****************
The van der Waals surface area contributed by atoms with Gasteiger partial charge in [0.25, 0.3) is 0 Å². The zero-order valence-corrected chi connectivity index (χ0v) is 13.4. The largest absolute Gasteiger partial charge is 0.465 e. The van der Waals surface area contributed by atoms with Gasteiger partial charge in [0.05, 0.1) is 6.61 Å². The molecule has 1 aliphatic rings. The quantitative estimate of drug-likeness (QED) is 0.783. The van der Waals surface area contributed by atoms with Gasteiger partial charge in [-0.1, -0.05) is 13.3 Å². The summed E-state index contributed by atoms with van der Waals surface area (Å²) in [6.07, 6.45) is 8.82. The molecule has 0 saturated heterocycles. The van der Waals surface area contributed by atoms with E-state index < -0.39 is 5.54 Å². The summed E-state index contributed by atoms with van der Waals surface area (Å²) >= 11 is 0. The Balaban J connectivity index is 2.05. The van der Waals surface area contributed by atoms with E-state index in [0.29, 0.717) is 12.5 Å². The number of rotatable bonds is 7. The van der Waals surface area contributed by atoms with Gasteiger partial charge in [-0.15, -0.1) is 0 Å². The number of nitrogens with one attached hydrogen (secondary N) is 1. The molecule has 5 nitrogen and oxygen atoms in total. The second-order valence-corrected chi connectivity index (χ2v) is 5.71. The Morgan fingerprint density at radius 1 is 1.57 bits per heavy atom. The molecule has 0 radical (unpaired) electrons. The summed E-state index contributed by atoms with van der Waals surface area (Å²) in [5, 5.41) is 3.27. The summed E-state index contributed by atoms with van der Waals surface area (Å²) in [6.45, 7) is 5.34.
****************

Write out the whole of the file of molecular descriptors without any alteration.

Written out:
The van der Waals surface area contributed by atoms with Gasteiger partial charge in [0.25, 0.3) is 0 Å². The zero-order valence-corrected chi connectivity index (χ0v) is 13.4. The largest absolute Gasteiger partial charge is 0.465 e. The van der Waals surface area contributed by atoms with Gasteiger partial charge in [0.05, 0.1) is 6.61 Å². The molecule has 1 aliphatic rings. The quantitative estimate of drug-likeness (QED) is 0.783. The van der Waals surface area contributed by atoms with Gasteiger partial charge in [-0.1, -0.05) is 13.3 Å². The summed E-state index contributed by atoms with van der Waals surface area (Å²) in [6.07, 6.45) is 8.82. The molecule has 0 saturated heterocycles. The van der Waals surface area contributed by atoms with E-state index < -0.39 is 5.54 Å². The summed E-state index contributed by atoms with van der Waals surface area (Å²) >= 11 is 0. The Balaban J connectivity index is 2.05. The van der Waals surface area contributed by atoms with E-state index in [0.29, 0.717) is 12.5 Å². The number of rotatable bonds is 7. The van der Waals surface area contributed by atoms with Gasteiger partial charge in [-0.15, -0.1) is 0 Å². The number of nitrogens with one attached hydrogen (secondary N) is 1. The molecule has 5 nitrogen and oxygen atoms in total. The second-order valence-corrected chi connectivity index (χ2v) is 5.71. The Morgan fingerprint density at radius 1 is 1.57 bits per heavy atom. The molecule has 0 radical (unpaired) electrons. The summed E-state index contributed by atoms with van der Waals surface area (Å²) in [5, 5.41) is 3.27. The summed E-state index contributed by atoms with van der Waals surface area (Å²) in [6.45, 7) is 5.34.